3 years ago

Sepsis therapies: learning from 30 years of failure of translational research to propose new leads

Sepsis therapies: learning from 30 years of failure of translational research to propose new leads
Jean‐Marc Cavaillon, Mervyn Singer, Tomasz Skirecki

Sepsis has been identified by the World Health Organization (WHO) as a global health priority. There has been a tremendous effort to decipher underlying mechanisms responsible for organ failure and death, and to develop new treatments. Despite saving thousands of animals over the last three decades in multiple preclinical studies, no new effective drug has emerged that has clearly improved patient outcomes. In the present review, we analyze the reasons for this failure, focusing on the inclusion of inappropriate patients and the use of irrelevant animal models. We advocate against repeating the same mistakes and propose changes to the research paradigm. We discuss the long‐term consequences of surviving sepsis and, finally, list some putative approaches—both old and new—that could help save lives and improve survivorship.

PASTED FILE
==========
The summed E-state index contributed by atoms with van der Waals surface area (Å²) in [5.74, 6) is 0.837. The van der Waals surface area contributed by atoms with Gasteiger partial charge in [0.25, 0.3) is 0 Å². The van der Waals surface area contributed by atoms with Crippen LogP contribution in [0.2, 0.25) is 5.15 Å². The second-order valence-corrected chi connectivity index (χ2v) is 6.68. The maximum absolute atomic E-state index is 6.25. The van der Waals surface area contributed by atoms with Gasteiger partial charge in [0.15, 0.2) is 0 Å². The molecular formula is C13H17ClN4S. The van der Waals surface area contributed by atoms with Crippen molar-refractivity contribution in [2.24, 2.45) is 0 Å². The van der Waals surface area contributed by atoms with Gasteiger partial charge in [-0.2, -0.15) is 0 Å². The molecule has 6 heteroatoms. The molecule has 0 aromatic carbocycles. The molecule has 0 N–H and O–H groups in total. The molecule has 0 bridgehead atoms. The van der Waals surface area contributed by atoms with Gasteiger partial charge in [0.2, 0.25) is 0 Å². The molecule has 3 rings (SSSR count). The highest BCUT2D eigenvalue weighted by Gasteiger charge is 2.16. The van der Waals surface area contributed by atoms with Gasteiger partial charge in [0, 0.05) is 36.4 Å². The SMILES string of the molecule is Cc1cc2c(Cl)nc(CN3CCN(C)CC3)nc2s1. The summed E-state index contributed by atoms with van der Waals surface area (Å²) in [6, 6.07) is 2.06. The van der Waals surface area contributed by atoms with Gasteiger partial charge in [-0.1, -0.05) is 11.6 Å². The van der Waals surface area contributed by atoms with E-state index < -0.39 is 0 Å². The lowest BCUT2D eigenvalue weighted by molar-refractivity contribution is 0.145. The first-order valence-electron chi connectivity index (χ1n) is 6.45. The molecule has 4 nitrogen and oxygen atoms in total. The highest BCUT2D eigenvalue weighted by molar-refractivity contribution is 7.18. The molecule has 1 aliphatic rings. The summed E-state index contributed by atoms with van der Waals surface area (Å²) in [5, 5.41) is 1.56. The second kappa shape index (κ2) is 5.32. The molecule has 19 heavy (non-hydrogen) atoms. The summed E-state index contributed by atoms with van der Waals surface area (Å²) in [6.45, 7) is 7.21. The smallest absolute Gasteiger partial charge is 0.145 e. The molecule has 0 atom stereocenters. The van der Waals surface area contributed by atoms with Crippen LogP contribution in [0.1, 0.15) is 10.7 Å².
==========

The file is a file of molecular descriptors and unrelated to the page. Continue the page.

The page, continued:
Open access
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